Entertainment Celebrity Rebel Wilson to give defamation damages to charity as she seeks $7 million

Rebel Wilson to give defamation damages to charity as she seeks $7 million

Rebel Wilson
Rebel Wilson will be awarded a sum as damages after proving magazine publisher Bauer Media defamed her. Photo: AAP
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Rebel Wilson says any money she receives in damages from her defamation case against Bauer Media will go to charity, scholarships or the Australian film industry.

“And regarding my defamation case win, any [money] I receive will go to charity, scholarships or invested into the Aussie film industry to provide jobs,” she wrote in a tweet Thursday morning.

“I take being a role model very seriously.”

Wilson’s lawyers want more than seven million Australian dollars in damages for defamation, claiming the figure they are seeking is “extremely conservative”.

A lawyer acting for Bauer Media on Thursday called Wilson’s damages claim “extraordinarily large”.

Closing submissions on damages continue in the Victorian Supreme Court after the publisher of Woman’s Day, Australian Women’s Weekly, NW and OK magazine was last week found to have defamed Wilson in eight articles in May 2015.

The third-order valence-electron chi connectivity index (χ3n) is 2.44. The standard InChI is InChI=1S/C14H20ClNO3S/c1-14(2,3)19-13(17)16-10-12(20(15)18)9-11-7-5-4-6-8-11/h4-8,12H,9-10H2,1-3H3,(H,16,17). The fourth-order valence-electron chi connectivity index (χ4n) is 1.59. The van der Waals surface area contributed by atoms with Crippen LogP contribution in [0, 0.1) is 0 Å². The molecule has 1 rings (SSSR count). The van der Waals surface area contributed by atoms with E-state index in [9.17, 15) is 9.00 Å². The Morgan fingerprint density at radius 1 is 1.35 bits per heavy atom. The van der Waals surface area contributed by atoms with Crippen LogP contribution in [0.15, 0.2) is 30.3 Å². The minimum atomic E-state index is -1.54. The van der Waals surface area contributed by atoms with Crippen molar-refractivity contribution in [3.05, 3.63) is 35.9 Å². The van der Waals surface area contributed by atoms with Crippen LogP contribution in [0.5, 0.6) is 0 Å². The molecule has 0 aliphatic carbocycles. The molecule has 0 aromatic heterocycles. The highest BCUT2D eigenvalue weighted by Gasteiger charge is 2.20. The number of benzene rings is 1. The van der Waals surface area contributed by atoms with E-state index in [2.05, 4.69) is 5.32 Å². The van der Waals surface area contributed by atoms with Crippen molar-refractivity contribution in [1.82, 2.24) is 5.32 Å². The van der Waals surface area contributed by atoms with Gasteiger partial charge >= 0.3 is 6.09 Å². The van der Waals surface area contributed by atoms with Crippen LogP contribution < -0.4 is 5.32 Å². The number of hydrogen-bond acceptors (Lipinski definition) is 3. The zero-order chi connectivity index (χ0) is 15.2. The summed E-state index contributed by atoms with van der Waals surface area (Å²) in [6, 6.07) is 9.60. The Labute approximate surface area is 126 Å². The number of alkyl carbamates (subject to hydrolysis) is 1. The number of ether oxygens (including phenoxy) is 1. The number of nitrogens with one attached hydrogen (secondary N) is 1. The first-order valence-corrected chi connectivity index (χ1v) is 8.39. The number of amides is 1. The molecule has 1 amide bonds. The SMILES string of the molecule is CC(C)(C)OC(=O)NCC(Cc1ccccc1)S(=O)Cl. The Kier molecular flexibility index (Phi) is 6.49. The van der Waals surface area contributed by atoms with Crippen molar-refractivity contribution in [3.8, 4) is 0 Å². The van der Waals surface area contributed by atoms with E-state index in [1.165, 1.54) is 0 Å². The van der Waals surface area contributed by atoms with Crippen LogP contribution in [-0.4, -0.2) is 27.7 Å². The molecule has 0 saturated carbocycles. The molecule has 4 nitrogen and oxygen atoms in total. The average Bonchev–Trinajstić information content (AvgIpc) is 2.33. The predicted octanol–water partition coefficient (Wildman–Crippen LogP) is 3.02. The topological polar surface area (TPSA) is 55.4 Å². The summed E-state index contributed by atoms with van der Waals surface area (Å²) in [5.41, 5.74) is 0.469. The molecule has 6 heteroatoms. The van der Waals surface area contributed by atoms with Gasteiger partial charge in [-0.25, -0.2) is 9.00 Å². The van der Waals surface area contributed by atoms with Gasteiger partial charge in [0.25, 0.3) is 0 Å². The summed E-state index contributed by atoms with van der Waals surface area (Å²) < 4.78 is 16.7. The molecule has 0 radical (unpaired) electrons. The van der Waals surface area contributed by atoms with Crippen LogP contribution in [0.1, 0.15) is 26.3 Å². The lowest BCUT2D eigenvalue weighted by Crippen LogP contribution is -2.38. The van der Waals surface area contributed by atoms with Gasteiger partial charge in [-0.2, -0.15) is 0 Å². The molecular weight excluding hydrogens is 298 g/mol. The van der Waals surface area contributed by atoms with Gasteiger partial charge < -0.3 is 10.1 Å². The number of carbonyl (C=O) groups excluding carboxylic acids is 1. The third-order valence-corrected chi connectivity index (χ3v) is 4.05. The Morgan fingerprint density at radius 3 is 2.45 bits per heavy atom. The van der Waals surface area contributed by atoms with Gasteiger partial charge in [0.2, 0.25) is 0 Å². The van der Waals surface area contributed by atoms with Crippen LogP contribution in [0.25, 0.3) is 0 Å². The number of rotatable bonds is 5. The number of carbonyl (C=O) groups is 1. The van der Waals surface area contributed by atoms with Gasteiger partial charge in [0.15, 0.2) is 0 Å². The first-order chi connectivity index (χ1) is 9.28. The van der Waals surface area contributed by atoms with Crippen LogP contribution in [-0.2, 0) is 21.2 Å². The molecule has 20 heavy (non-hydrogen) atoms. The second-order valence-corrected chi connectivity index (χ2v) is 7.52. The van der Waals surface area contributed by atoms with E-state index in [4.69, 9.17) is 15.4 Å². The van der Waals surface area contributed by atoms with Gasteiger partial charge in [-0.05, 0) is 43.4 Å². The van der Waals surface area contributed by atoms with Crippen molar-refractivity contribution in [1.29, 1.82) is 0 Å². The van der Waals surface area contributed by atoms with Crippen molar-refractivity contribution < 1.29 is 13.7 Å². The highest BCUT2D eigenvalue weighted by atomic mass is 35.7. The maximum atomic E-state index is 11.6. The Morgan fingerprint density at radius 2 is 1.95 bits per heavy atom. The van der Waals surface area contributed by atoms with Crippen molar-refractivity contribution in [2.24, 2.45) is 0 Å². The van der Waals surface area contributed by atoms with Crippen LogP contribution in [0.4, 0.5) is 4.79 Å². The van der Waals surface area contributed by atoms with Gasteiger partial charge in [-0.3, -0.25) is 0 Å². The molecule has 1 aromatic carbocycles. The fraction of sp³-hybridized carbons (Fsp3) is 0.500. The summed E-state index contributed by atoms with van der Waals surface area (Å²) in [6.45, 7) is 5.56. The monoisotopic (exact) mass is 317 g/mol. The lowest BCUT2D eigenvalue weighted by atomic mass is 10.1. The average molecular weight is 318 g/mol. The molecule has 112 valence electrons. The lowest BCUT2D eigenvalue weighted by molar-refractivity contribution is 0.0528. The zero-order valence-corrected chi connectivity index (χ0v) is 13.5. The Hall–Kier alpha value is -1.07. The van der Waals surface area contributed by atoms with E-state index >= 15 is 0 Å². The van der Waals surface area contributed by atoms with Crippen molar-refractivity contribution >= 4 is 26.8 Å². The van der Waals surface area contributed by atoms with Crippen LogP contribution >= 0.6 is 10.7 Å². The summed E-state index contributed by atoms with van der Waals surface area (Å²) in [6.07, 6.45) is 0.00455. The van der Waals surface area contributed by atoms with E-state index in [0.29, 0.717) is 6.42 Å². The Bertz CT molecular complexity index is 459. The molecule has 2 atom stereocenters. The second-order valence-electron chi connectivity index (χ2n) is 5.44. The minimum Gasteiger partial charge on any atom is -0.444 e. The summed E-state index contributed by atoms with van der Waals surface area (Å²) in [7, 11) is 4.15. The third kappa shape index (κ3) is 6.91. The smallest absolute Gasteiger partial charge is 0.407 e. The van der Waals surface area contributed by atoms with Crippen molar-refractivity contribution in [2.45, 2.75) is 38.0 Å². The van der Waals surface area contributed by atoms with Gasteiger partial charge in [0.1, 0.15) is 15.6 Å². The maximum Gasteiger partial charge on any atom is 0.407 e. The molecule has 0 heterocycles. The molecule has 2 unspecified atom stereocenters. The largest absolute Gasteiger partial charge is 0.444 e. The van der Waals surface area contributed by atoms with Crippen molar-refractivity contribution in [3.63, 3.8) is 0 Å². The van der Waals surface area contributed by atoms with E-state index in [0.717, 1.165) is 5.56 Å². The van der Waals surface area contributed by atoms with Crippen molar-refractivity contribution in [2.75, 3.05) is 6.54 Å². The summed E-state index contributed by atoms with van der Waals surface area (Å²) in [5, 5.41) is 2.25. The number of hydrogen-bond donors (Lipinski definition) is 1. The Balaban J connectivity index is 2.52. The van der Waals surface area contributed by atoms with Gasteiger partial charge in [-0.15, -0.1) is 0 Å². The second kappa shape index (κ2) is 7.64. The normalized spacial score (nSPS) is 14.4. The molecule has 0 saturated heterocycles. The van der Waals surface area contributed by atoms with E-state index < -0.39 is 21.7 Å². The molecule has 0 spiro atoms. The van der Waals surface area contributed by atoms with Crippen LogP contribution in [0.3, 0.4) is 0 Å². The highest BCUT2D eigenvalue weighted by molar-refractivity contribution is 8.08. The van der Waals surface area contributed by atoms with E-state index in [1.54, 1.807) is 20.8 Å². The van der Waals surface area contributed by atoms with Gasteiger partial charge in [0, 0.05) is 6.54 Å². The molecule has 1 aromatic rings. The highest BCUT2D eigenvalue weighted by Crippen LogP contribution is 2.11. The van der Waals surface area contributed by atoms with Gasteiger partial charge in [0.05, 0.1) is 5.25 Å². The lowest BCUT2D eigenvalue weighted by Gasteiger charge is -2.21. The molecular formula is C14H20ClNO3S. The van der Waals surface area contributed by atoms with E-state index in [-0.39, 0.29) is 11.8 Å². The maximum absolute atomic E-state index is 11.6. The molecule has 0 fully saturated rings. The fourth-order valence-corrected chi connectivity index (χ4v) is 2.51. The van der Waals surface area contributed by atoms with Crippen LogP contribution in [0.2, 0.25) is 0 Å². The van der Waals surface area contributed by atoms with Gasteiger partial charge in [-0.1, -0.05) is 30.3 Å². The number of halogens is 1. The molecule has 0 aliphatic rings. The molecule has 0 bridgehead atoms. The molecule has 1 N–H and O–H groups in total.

Bauer Media, in a series of articles, claimed the star was a serial liar in giving details of her real name, age and childhood to make it in Hollywood.

“You can’t judge reputation and vindication in terms of money,” Bauer Media defence barrister Georgina Schoff QC told the Victorian Supreme Court on Thursday.

Ms Schoff said the special damages claim was “extraordinarily large” and made on the “most tenuous of bases”.

She said Wilson didn’t take action for at least 12 months – a “telling” factor for the judge to take into account.

Wilson’s barrister Matt Collins QC on Wednesday said the star should receive AU$5.893 million in special damages — which would cover the loss of one film role — and general damages of $1.2 million, bringing total damages sought to $7.093 million.

Hollywood agent and producer Peter Principato, a 20-year industry veteran with 50 clients, told the court Wilson was the hottest name around after the success of her film Pitch Perfect 2.

He said she could have been commanding five to six million US dollars a film, plus box office bonuses, following the success. But for some reason her fame stopped.

Mr Principato said he did not know any reason, aside from the Bauer articles, as to why Wilson would not have gone on to receive at least two to three offers per year.